Plunging into retirement can be psychologically unsettling. In fact, a recent poll showed that 39% of retirees who returned to work did so not because they needed the income, but because they were bored.

A new stage of life

Financial aspects of retirement are generally fairly well known. Preparing to handle the psychological and emotional aspects of retirement is something else we should consider.

In the end, retirement is about much more than money; it’s about making a major transition — from a life where work plays a major role to one for which you’ll need to find different sources of contentment, self-worth, and social interaction. One way to ensure your decisions are the right ones is to take a phased-in approach to retirement.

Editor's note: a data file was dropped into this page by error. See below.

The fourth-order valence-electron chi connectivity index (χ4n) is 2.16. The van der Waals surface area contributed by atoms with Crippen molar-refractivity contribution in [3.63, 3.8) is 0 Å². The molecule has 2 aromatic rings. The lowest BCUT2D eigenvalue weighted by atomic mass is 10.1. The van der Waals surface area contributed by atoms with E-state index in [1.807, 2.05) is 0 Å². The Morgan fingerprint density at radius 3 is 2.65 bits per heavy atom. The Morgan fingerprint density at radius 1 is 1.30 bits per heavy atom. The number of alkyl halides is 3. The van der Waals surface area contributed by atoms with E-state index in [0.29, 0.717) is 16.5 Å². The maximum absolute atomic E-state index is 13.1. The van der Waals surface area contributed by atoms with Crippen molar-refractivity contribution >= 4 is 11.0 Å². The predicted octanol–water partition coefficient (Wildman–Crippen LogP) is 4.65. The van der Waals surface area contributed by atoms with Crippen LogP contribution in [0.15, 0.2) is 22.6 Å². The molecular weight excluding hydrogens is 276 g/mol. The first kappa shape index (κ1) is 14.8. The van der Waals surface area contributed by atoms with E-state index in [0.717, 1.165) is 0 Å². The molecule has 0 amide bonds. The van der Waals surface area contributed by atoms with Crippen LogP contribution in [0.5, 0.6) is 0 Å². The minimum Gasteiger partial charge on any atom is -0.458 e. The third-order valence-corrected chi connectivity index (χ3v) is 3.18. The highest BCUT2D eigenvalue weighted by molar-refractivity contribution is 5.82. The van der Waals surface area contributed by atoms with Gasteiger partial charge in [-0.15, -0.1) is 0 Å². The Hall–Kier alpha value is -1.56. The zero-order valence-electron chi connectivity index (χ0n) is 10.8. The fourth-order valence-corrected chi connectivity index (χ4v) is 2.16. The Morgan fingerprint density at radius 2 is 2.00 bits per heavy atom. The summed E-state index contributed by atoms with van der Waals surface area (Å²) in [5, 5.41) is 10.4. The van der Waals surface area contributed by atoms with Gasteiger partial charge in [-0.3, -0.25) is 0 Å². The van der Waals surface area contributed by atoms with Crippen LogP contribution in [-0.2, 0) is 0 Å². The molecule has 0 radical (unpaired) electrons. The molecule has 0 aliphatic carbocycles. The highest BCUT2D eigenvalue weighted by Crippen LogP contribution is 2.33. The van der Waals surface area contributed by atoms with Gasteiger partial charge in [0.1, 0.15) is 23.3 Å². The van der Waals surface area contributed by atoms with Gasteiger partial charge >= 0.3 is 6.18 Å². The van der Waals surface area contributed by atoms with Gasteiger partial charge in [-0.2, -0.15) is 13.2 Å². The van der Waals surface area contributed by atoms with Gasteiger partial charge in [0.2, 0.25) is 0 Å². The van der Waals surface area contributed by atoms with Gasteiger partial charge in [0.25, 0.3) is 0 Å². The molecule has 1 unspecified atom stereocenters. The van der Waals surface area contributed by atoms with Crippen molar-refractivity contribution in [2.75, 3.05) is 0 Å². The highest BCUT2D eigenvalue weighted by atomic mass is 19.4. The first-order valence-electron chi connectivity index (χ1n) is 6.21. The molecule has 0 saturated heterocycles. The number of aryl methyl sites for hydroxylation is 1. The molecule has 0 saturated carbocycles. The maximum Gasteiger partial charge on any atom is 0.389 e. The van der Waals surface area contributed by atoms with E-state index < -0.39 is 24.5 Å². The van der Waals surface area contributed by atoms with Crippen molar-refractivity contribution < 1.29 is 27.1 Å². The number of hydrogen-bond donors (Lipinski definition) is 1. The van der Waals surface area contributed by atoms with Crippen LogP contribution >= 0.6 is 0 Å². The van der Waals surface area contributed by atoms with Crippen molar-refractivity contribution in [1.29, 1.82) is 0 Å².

Try before you buy

A gradual approach to leaving the workplace can allow you to acclimatize to a new life and find interests and activities that will keep you occupied and satisfied.

Let’s consider whether you can arrange with your employer to reduce working hours or to work part time. Increasingly, employers are open to this approach because it works to their benefit as well.

If that’s not feasible, consider alternatives such as a part-time consultancy or working reduced hours for another employer. If you’re self-employed, you can set your own retirement agenda.

Find out how you can “test drive” retirement with a phased-in approach by talking to us. It could be the first step on the road to a more fulfilling life.

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